Originally Answered: What's a good cat food that is not too expensive?
Some of the cheapest high quality cat foods you'll find would be Felidae and Chicken Soup for the Cat Lover's Soul.
Not all pet food is made equally. A lot of it is full of corn, by-products, dyes, unhealthy preservatives, filler grains and all sorts of nasty stuff. A lot of pet food companies are perfectly happy to the dump cheap leftovers and things that aren't safe for human consumption (from human food processing plants) into their foods. Will it kill your cat? No, it has to be nutritionally complete and safe to even be marketed. Is it healthy? Not by a long shot.
Corn is a low quality ingredient you never want to see in your pet food. Corn and low quality grains are two of the biggest culprits when it comes to food allergies in our pets.
Thankfully, there are some excellent cat foods being made these days that include organic, human grade ingredients rather than trash not fit for human consumption.
Examples of low quality foods to avoid: Anything you can find in a grocery store will be low end, Purina, Iams, Eukanuba, Science Diet, Royal Canin, Whiskas, Fancy Feast, Friskies, Meow Mix.
Examples of high quality foods to look for: Innova, Wellness, Solid Gold, Felidae, Fromm Four Star, Merrick, GO Natural, Nature's Variety Prairie, Nature's Logic, Artemis Fresh Mix, Timber Wolf Organics.
Although the high quality foods are more expensive, you're getting what you're paying for. Less filler material means more concentrated nutrients... this means you typically need to feed far less of the high quality food than you would of the low quality one. Which also means less poop!
Before following your vet's food recommendation, keep in mind that vets get /very/ little nutritional training during their schooling. Besides that, what training they /do/ get is usually sponsored or taught by the crappy pet food companies! They also often get paid to sell some of their products at their clinics (Science Diet, Royal Canin etc.)
A great option is to go with an entirely grainless diet. Diets high in grain have been attributed to problems with diabetes in cats. Cats are obligate carnivores, so why should there be grain in their diet? Many of the high quality foods now put out grainless formulas. Some good grainless diets include: Innova EVO, Wellness CORE, Blue Wilderness, Nature's Variety Instinct, Orijen, Horizon Legacy, Merrick Before Grain, Fromm Surf & Turf, Now!, and Sold Gold Indigo Moon, Taste of the Wild.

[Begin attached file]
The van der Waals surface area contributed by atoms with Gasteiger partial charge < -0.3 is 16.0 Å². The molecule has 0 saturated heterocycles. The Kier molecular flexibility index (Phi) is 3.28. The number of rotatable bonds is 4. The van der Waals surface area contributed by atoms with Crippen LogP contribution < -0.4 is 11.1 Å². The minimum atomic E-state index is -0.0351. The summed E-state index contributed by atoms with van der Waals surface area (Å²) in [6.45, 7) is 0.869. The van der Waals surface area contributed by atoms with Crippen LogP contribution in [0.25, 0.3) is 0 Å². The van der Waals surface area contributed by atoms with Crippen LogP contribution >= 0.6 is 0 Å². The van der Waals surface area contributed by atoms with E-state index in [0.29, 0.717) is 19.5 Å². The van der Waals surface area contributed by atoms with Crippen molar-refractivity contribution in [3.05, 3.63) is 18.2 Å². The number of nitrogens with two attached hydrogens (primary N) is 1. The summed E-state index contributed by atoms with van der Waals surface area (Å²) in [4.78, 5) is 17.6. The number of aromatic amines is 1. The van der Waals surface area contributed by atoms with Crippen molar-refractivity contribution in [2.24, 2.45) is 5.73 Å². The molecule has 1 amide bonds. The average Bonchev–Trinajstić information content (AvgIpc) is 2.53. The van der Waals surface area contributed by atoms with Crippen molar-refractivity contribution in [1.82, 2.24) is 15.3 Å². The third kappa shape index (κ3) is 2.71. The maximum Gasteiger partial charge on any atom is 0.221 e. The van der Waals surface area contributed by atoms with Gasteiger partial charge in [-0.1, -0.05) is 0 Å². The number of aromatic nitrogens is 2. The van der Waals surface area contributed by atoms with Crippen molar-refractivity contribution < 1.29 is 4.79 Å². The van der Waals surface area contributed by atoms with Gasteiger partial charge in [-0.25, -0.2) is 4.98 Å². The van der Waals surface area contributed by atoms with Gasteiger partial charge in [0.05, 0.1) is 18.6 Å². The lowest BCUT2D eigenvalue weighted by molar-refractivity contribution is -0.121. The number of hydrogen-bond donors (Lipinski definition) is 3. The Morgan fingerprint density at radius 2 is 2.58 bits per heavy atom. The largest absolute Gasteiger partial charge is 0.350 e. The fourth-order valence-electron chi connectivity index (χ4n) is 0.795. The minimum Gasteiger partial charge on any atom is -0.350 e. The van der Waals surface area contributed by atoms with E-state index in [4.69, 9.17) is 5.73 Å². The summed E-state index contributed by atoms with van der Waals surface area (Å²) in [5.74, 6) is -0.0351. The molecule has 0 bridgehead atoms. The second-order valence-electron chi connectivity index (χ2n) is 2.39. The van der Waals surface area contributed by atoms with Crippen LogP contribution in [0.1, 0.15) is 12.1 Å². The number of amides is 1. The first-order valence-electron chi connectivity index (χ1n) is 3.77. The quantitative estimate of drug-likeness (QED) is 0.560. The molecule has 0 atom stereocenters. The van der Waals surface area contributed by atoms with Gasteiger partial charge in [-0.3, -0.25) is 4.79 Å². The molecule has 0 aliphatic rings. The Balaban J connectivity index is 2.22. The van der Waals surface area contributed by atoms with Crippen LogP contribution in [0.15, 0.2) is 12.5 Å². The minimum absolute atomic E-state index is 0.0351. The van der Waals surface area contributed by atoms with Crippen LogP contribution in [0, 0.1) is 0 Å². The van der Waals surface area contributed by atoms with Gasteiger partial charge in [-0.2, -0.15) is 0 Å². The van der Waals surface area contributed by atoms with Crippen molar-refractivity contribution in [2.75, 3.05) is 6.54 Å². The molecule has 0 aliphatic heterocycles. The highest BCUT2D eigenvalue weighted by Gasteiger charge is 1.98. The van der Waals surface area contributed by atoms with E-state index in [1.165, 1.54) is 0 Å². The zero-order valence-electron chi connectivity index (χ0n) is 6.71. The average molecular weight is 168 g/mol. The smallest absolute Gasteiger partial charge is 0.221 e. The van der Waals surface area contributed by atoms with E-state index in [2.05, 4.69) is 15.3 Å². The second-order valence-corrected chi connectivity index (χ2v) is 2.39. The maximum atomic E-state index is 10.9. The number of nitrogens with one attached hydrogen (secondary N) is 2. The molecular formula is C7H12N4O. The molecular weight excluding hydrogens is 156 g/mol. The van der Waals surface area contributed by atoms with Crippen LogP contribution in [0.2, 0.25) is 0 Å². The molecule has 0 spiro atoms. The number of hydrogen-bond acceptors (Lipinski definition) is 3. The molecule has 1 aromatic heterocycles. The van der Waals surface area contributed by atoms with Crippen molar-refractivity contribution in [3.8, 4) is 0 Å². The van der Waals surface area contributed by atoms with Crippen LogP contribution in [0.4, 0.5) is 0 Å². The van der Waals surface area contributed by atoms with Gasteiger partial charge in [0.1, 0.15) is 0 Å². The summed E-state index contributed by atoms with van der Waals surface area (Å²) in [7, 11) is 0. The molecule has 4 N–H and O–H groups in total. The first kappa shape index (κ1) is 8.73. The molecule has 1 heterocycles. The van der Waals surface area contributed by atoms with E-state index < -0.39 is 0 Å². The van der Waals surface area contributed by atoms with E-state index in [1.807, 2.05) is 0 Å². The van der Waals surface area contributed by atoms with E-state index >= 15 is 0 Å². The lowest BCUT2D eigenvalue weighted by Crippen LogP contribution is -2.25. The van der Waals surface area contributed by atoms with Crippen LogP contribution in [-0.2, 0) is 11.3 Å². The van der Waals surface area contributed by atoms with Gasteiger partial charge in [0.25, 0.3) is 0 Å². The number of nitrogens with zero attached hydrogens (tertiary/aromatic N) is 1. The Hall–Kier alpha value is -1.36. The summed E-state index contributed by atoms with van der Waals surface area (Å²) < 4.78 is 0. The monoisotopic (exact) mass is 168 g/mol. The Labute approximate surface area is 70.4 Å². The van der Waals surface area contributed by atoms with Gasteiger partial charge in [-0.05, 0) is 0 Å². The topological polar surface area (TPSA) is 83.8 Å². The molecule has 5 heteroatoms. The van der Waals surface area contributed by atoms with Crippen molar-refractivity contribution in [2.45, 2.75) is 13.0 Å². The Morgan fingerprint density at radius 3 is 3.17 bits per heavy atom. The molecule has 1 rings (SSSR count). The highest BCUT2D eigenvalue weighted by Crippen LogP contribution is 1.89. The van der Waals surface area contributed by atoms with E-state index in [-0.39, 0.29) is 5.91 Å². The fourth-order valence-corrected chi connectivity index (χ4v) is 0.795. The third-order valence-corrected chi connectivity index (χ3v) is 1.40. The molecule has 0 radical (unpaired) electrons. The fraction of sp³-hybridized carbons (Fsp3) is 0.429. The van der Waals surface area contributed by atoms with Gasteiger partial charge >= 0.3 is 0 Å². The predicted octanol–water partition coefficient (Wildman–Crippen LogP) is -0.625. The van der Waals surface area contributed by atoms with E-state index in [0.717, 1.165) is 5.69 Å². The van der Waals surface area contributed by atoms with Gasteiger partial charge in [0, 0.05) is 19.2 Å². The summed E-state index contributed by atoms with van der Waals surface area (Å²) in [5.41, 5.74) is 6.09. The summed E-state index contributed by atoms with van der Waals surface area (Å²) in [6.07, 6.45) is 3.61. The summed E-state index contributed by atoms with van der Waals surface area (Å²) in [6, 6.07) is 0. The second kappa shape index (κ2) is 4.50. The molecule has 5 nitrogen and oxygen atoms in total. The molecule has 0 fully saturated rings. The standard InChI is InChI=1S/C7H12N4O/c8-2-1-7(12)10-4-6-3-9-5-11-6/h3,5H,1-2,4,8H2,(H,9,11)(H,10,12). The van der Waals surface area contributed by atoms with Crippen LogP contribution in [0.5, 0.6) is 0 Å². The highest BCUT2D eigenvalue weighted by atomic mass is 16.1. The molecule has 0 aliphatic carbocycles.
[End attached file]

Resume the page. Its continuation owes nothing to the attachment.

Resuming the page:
Some pretty decent foods can even be found in common pet stores. Petsmart carries Blue Buffalo products (such as the excellent grain free diet Blue Wilderness). Petco carries Wellness, Solid Gold, Natural Balance, Eagle Pack Holistic, Blue Buffalo, Castor & Pollux Organix, Pinnacle, and Halo. If you can't find a food, most of the high quality food brands have websites with store locators on them.
Another option, if you can't find anywhere around you that sells good foods, is to order your pet food online. Here's an excellent place to do so: http://www.petfooddirect.com/store/
Remember that foods should be switched gradually (mixing new slowly in with the old over about a two week period), especially when switching to a higher quality one, so as not to upset tummies.
Another option for feeding cats is to feed raw. This is something that should be thoroughly researched before being attempted:
Now the question is, do you feed wet or dry? Wet is the correct answer. The reason is, in the wild, cats normally get most of their water content directly from their prey items and drink very little. Domestic cats are no different, and because of the fact that they are designed to take in water with their meal, they have a very low thirst drive. Cats often just don't drink enough. This leads to urinary tract infections and crystals. The bit about dry food being better for teeth is a myth and has not been proven in the least (cats barely even chew their dry food and, really, does a pretzel clean /your/ teeth? Cats should have their teeth brushed with cat toothbrushes and cat toothpaste at least a few times a week as well as see the vet for dental cleanings when necessary /regardless/ of what they are being fed). Canned/wet food is better because it more closely mimics the cat's natural diet. More on why canned food is best:
http://www.catinfo.org/ (Excellent cat nutrition information by a vet)
Another option to get cats to drink more would be a cat fountain. Cats tend to like to drink from running water and cat fountains see to that need, encouraging cats to take in more water.
Also remember that freefeeding (leaving food down) is the fast lane to feline obesity. Make sure to have scheduled feeding times based on the feeding instructions on your cat's food.
http://www.dogfoodanalysis.com/dog_food_reviews/ (Dog food reviews. It's for dogs, but most of the high quality brands also put out excellent cat foods. Four stars is a decent food, five stars is a great food, and six stars is an excellent food.)